AAOS, SRS, POSNA and AAP believe that effective screening programs must have well trained screening personnel who can utilize forward bending tests and scoliometer measurements to correctly identify and appropriately refer individuals with AIS for further investigation.
The cost of population based screening programs has been raised as a concern. In 2000, Yawn et al published a study that examined issues related to charges of population screening program, including the primary care visit, orthopedist visit, and radiographs. The total costs were estimated to be $34.40 per child screened, $4,198.67 per case identified and $15,115.20 per child treated (15). Lee, et al used the data from the Hong Kong program to give a more detailed estimate of cost (2005 US dollars) for each segment of the screening and subsequent care (16). The cost per student for screening was $17.94 and for screening plus diagnostic tests was $20.02. In addition, they calculated the cost of brace treatment until age 19 to be $8,018 while the cost of surgery and care to age 19 was at least $27,538, as this estimate did not take into account any subsequent revision surgery which is reported to occur in 5-10 percent of patients (17,18). There are no similar studies that establish the cost of screening in the medical home model.
Concerns have previously been raised about radiation exposure in children who screen positive and receive a radiograph, but are not found to have scoliosis (19). All studies of screening programs show that there is a significant rate of false positives that are further referred for evaluation and possible spinal imaging. Current techniques of shielding, patient positioning, use of special films, the institution of digital radiography, and newer low dose imaging systems using slit scanning have significantly reduced the radiation exposure. Luo et al noted that current imaging techniques have reduced radiation exposure to radiosensitive breast tissue to 1/100th of that used in patients report by Doody, et al in the US Scoliosis Cohort study. (20)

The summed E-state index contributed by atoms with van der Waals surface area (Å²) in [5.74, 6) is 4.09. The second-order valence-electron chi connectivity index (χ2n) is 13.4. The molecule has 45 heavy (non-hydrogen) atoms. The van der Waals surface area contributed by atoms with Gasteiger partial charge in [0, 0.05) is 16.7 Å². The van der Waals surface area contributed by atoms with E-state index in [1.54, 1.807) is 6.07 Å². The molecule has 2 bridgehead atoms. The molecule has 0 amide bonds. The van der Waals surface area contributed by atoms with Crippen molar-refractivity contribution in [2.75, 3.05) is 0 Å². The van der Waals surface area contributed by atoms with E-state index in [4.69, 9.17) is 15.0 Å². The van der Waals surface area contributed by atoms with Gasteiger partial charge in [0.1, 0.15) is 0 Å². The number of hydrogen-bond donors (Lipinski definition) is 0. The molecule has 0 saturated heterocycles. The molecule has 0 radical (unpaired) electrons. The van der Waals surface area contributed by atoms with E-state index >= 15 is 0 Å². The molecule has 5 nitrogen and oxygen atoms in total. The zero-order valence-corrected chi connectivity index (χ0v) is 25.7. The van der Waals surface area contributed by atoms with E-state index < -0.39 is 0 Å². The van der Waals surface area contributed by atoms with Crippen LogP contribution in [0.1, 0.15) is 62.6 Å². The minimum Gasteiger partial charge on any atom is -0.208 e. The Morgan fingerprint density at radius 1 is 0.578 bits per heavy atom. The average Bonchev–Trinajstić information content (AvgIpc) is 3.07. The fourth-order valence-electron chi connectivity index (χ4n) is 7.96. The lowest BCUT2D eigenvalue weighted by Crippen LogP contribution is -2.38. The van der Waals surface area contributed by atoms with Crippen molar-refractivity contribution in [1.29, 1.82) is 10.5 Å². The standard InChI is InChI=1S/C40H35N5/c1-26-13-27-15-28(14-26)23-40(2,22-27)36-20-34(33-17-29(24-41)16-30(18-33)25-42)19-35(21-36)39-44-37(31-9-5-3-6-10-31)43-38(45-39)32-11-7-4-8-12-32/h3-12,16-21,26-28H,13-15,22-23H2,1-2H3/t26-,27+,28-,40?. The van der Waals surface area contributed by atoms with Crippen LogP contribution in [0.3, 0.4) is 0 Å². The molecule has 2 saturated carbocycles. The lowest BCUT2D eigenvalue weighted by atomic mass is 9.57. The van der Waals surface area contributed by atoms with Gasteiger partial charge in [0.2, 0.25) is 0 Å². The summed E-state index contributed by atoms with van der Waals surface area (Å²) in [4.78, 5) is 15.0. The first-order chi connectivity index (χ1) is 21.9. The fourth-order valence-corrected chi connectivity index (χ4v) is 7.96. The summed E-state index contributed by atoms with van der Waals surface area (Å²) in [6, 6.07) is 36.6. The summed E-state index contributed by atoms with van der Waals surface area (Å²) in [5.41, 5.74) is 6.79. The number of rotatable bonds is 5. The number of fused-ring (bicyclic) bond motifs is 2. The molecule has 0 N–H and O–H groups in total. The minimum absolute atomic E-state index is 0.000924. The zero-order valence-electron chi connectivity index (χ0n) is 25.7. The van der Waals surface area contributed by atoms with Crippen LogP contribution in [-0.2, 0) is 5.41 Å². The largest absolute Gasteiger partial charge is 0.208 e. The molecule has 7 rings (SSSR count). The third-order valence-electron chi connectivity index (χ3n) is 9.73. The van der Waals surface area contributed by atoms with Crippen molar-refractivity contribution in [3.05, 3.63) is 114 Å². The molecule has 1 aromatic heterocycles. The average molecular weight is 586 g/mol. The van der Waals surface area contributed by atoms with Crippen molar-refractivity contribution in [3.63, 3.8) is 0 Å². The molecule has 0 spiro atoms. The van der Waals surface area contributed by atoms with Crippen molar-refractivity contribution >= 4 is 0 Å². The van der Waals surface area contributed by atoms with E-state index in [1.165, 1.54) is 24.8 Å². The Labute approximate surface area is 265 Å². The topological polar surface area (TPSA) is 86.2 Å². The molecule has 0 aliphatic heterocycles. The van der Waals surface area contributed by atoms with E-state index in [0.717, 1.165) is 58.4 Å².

AAOS, SRS, POSNA and AAP believe that the principles of ALARA (as low as reasonably allowable) should be applied in the diagnostic imaging of children to decrease radiation exposure from spinal imaging for AIS (21).
Effective treatment of patients referred from scoliosis screening should be able to reduce the risk of a curve progressing to a point where surgery is indicated or, for severe curves, to be able to identify patients who would benefit from surgery before the deformity progresses to a degree that increases the risks associated with surgery.
Brace treatment for scoliosis has been the most prescribed non-operative method of treatment over the past 40 years. In recent years, refinements have been made in identifying which patients with idiopathic scoliosis may benefit most from this treatment (22).
The two most common parameters used to assess the effectiveness of non-operative treatment of scoliosis have been defined as the ability to prevent curve progression to the point of surgery or to show a difference in the likelihood of curve progression of greater than five degrees by the time a patient has finished growth. Katz et al demonstrated the efficacy of bracing in a non-controlled population where 82 percent of patients who wore a brace for greater than 12 hours per day had less than five degrees of curve progression compared to only 31 percent of those who wore the brace for less than seven hours per day (23). An important feature of this study was that brace wear compliance was monitored by a temperature sensitive data recorder imbedded in the spinal orthosis.